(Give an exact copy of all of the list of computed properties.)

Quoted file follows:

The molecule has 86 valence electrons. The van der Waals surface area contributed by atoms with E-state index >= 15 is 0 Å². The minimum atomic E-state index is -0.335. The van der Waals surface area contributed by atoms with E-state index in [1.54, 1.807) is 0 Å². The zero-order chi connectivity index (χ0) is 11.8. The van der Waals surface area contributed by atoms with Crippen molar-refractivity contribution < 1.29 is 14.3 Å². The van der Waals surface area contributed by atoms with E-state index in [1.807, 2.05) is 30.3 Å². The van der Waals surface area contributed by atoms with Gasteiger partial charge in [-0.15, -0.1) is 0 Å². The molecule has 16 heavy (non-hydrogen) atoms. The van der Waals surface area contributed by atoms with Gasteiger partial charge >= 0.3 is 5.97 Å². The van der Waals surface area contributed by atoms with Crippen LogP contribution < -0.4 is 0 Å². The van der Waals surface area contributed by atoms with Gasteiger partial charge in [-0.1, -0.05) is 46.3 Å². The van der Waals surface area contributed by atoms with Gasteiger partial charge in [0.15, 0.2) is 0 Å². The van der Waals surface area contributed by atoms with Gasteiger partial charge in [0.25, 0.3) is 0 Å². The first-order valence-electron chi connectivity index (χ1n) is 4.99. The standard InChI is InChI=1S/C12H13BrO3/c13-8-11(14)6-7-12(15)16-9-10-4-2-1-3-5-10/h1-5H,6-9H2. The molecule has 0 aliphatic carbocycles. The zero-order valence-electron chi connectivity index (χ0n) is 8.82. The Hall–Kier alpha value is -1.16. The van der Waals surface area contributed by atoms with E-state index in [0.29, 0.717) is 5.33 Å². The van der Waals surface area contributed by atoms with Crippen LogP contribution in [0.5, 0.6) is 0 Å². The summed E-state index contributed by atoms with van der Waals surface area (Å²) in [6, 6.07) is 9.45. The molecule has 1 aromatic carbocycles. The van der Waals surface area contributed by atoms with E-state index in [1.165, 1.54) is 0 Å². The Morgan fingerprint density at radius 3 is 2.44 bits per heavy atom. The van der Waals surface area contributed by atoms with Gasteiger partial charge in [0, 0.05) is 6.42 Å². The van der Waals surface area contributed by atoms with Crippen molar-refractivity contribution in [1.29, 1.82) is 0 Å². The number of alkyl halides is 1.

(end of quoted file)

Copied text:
The molecule has 86 valence electrons. The van der Waals surface area contributed by atoms with E-state index >= 15 is 0 Å². The minimum atomic E-state index is -0.335. The van der Waals surface area contributed by atoms with E-state index in [1.54, 1.807) is 0 Å². The zero-order chi connectivity index (χ0) is 11.8. The van der Waals surface area contributed by atoms with Crippen molar-refractivity contribution < 1.29 is 14.3 Å². The van der Waals surface area contributed by atoms with E-state index in [1.807, 2.05) is 30.3 Å². The van der Waals surface area contributed by atoms with Gasteiger partial charge in [-0.15, -0.1) is 0 Å². The molecule has 16 heavy (non-hydrogen) atoms. The van der Waals surface area contributed by atoms with Gasteiger partial charge >= 0.3 is 5.97 Å². The van der Waals surface area contributed by atoms with Crippen LogP contribution < -0.4 is 0 Å². The van der Waals surface area contributed by atoms with Gasteiger partial charge in [-0.1, -0.05) is 46.3 Å². The van der Waals surface area contributed by atoms with Gasteiger partial charge in [0.15, 0.2) is 0 Å². The van der Waals surface area contributed by atoms with Gasteiger partial charge in [0.25, 0.3) is 0 Å². The first-order valence-electron chi connectivity index (χ1n) is 4.99. The standard InChI is InChI=1S/C12H13BrO3/c13-8-11(14)6-7-12(15)16-9-10-4-2-1-3-5-10/h1-5H,6-9H2. The molecule has 0 aliphatic carbocycles. The zero-order valence-electron chi connectivity index (χ0n) is 8.82. The Hall–Kier alpha value is -1.16. The van der Waals surface area contributed by atoms with E-state index in [0.29, 0.717) is 5.33 Å². The van der Waals surface area contributed by atoms with Crippen LogP contribution in [0.5, 0.6) is 0 Å². The summed E-state index contributed by atoms with van der Waals surface area (Å²) in [6, 6.07) is 9.45. The molecule has 1 aromatic carbocycles. The van der Waals surface area contributed by atoms with E-state index in [1.165, 1.54) is 0 Å². The Morgan fingerprint density at radius 3 is 2.44 bits per heavy atom. The van der Waals surface area contributed by atoms with Gasteiger partial charge in [0, 0.05) is 6.42 Å². The van der Waals surface area contributed by atoms with Crippen molar-refractivity contribution in [1.29, 1.82) is 0 Å². The number of alkyl halides is 1.